Banking players on rise: Despite flood of mergers, area competition heats upRestricted Content

January 16, 2006
Matthew Kish
Big-ticket bank mergers grabbed plenty of headlines in the past two years. Just don't let the splashy news stories fool you. The number of players in the Indianapolis banking market is expanding, even amid consolidation in the industry nationwide. Over the past 10 years, the number of banks taking deposits in the metropolitan area has grown from 41 to 56, according to annual data from the Federal Deposit Insurance Corp. Analysts attribute much of the growth to smaller banks and...
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From FFA to DNA: Businesses view convention as more than a gathering of corn growersRestricted Content

January 16, 2006
Matthew Kish
Don't call it the Future Farmers of America. That went out of style with pastel suits and parachute pants. The organization is now known as the FFA. And it's no longer just a gathering of crop jockeys. The change in moniker partly illustrates why business leaders are so excited for the first of at least seven annual conventions the organization will stage in the Circle City starting in late October. "FFA is a premier, if not the premier, youth organization...
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TAWN PARENT Commentary: Can't get no (job) satisfaction?Restricted Content

January 16, 2006
-Dylan Thomas What would it take for you to love your job? For my friend Portia Graves, it's taking a major career change. After 14 years as an insurance adjuster, she has enrolled in nursing school at age 40. She liked her job at first, but eventually the luster wore off. "I saw this huge increase in what I would call greed. It was really starting to get to me," she said. And as the industry became more afraid of...
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ECONOMIC ANALYSIS: We want to spur economy, but what's the best way?Restricted Content

January 9, 2006
Patrick Barkey
If you want to get an idea just how hot the topic of economic development is in Indiana these days, take a stroll over to the Department of Insurance's Web page. Instead of finding notices of regulatory proceedings or a lineby-line listing of the insurance code, you'll get a spirited, enthusiastic rundown of all of the reasons Indiana is a great state in which to locate your insurance company. If you happen to own one, that is. That's a little...
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  1. The east side does have potential...and I have always thought Washington Scare should become an outlet mall. Anyone remember how popular Eastgate was? Well, Indy has no outlet malls, we have to go to Edinburgh for the deep discounts and I don't understand why. Jim is right. We need a few good eastsiders interested in actually making some noise and trying to change the commerce, culture and stereotypes of the East side. Irvington is very progressive and making great strides, why can't the far east side ride on their coat tails to make some changes?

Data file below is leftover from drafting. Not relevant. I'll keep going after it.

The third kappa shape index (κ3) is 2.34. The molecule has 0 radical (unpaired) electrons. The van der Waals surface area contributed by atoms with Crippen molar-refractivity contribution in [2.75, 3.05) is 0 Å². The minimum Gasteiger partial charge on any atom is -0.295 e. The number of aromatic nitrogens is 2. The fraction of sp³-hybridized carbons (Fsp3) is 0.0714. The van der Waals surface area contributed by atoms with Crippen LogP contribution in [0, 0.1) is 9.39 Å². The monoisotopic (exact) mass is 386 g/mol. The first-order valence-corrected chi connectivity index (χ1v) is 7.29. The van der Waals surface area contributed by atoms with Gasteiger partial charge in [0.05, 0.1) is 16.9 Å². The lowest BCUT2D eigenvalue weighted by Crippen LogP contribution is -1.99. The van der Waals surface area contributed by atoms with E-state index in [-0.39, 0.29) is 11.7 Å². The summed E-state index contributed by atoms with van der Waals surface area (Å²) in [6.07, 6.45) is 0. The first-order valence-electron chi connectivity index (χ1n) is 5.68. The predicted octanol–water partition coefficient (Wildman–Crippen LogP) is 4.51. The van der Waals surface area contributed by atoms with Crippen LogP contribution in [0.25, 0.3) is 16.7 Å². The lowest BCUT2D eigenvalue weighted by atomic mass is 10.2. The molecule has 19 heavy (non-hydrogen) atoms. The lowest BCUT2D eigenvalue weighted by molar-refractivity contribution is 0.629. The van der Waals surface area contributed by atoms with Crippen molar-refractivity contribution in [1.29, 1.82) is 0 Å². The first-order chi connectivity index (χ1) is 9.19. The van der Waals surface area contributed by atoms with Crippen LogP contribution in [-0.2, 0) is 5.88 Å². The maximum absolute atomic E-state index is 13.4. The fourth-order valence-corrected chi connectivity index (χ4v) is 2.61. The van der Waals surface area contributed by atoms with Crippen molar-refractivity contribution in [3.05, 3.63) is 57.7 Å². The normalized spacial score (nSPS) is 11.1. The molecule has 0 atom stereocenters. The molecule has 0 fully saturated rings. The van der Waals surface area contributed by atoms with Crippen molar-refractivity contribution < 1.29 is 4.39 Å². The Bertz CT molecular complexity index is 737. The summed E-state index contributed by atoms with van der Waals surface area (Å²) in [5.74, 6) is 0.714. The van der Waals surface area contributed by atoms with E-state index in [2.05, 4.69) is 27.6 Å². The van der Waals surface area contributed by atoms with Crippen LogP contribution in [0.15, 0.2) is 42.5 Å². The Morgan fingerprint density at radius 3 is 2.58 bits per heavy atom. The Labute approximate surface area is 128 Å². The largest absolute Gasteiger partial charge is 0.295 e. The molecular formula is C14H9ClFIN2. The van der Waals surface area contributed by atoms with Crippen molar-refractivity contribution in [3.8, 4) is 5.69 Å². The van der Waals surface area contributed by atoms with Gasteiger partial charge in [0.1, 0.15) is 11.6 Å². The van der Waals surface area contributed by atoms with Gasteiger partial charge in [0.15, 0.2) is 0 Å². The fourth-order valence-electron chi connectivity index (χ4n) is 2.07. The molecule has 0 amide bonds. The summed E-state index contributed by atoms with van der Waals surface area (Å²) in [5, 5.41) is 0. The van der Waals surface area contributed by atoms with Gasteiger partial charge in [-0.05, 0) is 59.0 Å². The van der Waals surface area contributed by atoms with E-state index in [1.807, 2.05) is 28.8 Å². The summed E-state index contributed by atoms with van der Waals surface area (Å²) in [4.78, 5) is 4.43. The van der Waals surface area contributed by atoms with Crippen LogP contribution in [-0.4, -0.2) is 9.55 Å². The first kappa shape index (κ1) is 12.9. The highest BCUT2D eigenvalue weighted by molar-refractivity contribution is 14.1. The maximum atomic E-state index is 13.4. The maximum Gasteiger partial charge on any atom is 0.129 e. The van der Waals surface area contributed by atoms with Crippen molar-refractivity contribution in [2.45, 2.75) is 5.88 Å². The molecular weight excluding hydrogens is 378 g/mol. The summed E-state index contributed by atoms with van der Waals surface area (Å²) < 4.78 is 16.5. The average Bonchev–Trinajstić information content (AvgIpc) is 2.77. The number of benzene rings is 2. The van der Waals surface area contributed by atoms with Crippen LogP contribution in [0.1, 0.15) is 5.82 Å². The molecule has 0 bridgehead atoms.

2. Boston.com has an article from 2010 where they talk about how Interactions moved to Massachusetts in the year prior. http://www.boston.com/business/technology/innoeco/2010/07/interactions_banks_63_million.html The article includes a link back to that Inside Indiana Business press release I linked to earlier, snarkily noting, "Guess this 2006 plan to create 200-plus new jobs in Indiana didn't exactly work out."

  3. I live on the east side and I have read all your comments. a local paper just did an article on Washington square mall with just as many comments and concerns. I am not sure if they are still around, but there was an east side coalition with good intentions to do good things on the east side. And there is a facebook post that called my eastside indy with many old members of the eastside who voice concerns about the east side of the city. We need to come together and not just complain and moan, but come up with actual concrete solutions, because what Dal said is very very true- the eastside could be a goldmine in the right hands. But if anyone is going damn, and change things, it is us eastside residents

  4. Please go back re-read your economics text book and the fine print on the February 2014 CBO report. A minimum wage increase has never resulted in a net job loss...

  5. The GOP at the Statehouse is more interested in PR to keep their majority, than using it to get anything good actually done. The State continues its downward spiral.